Jun 22, 2011


Third graders finished their year with a special photography study
in collaboration with Lincoln Center.

By Erin, Matthew, Evan

Ms. Smith, from Lincoln Center, arrived to our Art Class in the first week of June to share a bit of her knowledge of photography. On the first day, we took photos and went over the meanings of framing, contrast, foreground and background. The next day, we looked closely at photographs from the Lincoln Center collection and noticed things we had never noticed before. We realized all the photos had contrast, dark and light together. All of the pictures were taken in black and white. On the third day, we took photos again and discussed our progress. Plus, Mr. Kalman, our principal, came in and shared his photographs with us. He had traveled to Rome and taken different pictures of different people.

Some things we learned:
Erin: "Now I will think about my angle as I take pictures."
Matthew: "I am going to think about the background in my photos."
Evan: "Now I am interested in taking pictures of buildings and statues in the city."

Students explored how to think like a photographer... taking notice of
Foreground, Background, Contrast, Framing / Cropping




"You don't take a photograph, you make it."

Jun 14, 2011

Right After Breakfast...

By Halina D.

Morning Art is a program early in the morning, where students can work on any kind of art projects they want. I work on art day and night but this gave me an opportunity to do it in the morning. In Morning Art you also have a wider variety of materials so you can create a more exciting project.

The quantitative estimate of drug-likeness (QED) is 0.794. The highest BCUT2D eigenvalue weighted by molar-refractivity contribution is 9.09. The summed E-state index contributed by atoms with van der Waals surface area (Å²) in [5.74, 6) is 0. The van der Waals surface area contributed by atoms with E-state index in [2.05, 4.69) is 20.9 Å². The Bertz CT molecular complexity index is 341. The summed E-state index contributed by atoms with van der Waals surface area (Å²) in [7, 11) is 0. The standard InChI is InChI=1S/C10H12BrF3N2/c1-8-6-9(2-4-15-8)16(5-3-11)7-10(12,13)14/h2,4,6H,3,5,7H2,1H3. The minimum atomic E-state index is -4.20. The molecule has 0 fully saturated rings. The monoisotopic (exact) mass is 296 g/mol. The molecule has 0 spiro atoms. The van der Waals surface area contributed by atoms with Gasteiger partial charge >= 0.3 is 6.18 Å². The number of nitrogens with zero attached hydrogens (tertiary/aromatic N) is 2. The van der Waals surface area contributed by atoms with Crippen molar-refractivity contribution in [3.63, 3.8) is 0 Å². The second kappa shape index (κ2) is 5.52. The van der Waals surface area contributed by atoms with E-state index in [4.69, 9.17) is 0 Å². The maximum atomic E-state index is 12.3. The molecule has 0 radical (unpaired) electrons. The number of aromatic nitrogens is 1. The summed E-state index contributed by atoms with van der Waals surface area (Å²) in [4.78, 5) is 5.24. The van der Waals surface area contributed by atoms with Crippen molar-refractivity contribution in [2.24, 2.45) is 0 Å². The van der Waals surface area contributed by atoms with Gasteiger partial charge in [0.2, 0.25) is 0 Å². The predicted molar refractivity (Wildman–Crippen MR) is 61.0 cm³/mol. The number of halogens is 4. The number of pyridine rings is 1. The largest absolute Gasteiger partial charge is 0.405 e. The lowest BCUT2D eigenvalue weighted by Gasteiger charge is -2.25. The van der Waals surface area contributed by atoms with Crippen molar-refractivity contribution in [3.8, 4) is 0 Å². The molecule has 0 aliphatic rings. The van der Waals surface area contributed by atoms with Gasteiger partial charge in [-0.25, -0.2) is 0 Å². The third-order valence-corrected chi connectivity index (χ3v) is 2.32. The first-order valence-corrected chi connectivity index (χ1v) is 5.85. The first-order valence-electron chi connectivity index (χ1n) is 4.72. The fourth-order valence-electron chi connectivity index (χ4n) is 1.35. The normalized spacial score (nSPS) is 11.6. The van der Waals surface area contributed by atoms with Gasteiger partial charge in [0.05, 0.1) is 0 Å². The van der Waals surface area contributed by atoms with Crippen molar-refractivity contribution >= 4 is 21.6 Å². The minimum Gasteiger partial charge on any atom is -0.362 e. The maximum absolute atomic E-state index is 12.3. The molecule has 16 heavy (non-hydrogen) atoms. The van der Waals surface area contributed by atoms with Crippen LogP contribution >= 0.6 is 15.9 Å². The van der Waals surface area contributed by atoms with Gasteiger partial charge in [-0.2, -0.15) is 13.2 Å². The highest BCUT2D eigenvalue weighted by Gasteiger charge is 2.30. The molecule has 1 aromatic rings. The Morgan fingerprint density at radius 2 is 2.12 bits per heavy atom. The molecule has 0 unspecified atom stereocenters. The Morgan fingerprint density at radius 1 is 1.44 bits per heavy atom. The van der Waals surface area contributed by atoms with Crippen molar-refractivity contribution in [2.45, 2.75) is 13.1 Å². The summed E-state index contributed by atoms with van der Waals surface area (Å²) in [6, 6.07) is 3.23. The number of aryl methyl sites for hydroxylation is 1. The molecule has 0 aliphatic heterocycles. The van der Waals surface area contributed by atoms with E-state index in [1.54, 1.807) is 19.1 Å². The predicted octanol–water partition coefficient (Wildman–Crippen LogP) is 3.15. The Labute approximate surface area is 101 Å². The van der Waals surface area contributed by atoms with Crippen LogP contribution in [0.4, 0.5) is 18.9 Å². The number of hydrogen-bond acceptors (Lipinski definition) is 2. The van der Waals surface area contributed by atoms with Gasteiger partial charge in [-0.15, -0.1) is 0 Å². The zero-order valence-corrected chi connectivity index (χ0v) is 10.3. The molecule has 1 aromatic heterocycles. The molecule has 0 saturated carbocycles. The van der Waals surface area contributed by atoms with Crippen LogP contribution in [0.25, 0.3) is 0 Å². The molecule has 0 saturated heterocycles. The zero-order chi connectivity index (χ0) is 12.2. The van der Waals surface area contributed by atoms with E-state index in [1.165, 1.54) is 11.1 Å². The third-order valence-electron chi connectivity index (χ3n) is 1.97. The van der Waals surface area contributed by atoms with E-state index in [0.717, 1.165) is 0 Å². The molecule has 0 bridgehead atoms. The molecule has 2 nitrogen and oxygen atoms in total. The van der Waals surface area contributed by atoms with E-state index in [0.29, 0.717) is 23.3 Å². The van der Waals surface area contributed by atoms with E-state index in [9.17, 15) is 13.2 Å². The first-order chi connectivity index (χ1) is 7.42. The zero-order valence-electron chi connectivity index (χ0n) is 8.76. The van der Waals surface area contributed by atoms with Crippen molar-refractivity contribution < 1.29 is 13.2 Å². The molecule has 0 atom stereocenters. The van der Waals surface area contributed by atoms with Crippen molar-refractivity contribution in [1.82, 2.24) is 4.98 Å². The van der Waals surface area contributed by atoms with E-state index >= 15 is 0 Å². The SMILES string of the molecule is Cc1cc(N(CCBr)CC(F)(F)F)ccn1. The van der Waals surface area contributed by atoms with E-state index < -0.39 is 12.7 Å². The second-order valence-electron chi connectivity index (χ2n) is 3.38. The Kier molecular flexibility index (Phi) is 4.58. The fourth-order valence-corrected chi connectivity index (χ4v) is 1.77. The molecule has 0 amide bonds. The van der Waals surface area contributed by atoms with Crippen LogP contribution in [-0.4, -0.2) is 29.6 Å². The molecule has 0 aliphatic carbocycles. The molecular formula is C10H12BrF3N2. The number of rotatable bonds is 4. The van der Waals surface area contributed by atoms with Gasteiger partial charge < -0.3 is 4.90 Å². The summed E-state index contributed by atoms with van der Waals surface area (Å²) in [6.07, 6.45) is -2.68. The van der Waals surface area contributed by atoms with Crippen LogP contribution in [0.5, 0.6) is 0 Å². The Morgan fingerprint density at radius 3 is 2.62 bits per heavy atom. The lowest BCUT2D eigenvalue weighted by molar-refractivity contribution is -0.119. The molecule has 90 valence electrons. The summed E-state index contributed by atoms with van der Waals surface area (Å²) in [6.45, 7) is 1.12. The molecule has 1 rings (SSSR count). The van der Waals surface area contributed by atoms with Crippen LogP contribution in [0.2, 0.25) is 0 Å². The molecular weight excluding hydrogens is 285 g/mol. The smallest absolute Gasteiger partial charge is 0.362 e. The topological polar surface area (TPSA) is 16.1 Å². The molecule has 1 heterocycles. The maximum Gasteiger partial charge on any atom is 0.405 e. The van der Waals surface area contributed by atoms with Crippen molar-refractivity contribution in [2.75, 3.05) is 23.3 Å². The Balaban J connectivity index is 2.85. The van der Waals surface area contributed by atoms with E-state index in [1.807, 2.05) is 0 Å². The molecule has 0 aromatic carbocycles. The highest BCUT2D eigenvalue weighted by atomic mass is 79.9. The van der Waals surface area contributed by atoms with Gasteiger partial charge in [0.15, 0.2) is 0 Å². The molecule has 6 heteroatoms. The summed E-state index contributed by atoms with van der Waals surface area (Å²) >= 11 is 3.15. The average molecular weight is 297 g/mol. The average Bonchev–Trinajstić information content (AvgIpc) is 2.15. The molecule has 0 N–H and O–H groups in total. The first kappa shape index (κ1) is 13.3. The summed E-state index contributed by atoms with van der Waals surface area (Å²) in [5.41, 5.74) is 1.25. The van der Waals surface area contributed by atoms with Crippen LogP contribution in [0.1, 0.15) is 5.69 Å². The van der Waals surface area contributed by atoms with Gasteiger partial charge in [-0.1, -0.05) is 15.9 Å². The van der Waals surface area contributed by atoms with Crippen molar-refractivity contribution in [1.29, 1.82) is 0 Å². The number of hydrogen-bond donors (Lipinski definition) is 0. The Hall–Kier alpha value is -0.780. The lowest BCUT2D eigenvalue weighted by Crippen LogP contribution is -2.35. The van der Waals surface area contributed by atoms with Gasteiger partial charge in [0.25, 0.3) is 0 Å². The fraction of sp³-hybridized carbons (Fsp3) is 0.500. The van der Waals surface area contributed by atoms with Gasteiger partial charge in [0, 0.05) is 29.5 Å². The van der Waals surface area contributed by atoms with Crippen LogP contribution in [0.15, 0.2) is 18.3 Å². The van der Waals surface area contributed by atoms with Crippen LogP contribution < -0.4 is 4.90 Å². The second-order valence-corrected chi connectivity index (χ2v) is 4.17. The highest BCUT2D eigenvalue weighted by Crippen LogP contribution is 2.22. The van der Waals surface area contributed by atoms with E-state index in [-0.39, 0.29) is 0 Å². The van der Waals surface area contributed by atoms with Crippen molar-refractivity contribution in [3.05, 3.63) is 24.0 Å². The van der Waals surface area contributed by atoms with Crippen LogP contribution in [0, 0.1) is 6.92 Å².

What I liked about Morning Art the most was that I could come and finish projects I didn’t have time to finish at home. Grades 2-5 could come to Morning Art and make spectacular paintings, models, and drawings. Morning Art is a great way to take your time on a project and not rush. I had a lot of things I liked about this program. I also made some new friends at Morning Art and spent some time with old friends. This program also brings out the creativity in you.


Plaster Masks


By Alex M

The third graders made plaster masks in Art, and these are the steps. First, we put plaster in face molds and everyone got messy. It felt gooey when we put the plaster strips in water and put them inside the mask molds.
Next, we painted on a base color like red, blue, green, black, orange or light green. We focused on symmetry, which means keeping the same designs on both sides.
Last but not least, we painted other colors and drew on the masks with gold and silver markers and glued fabric on to the masks. It was cool to work with plaster!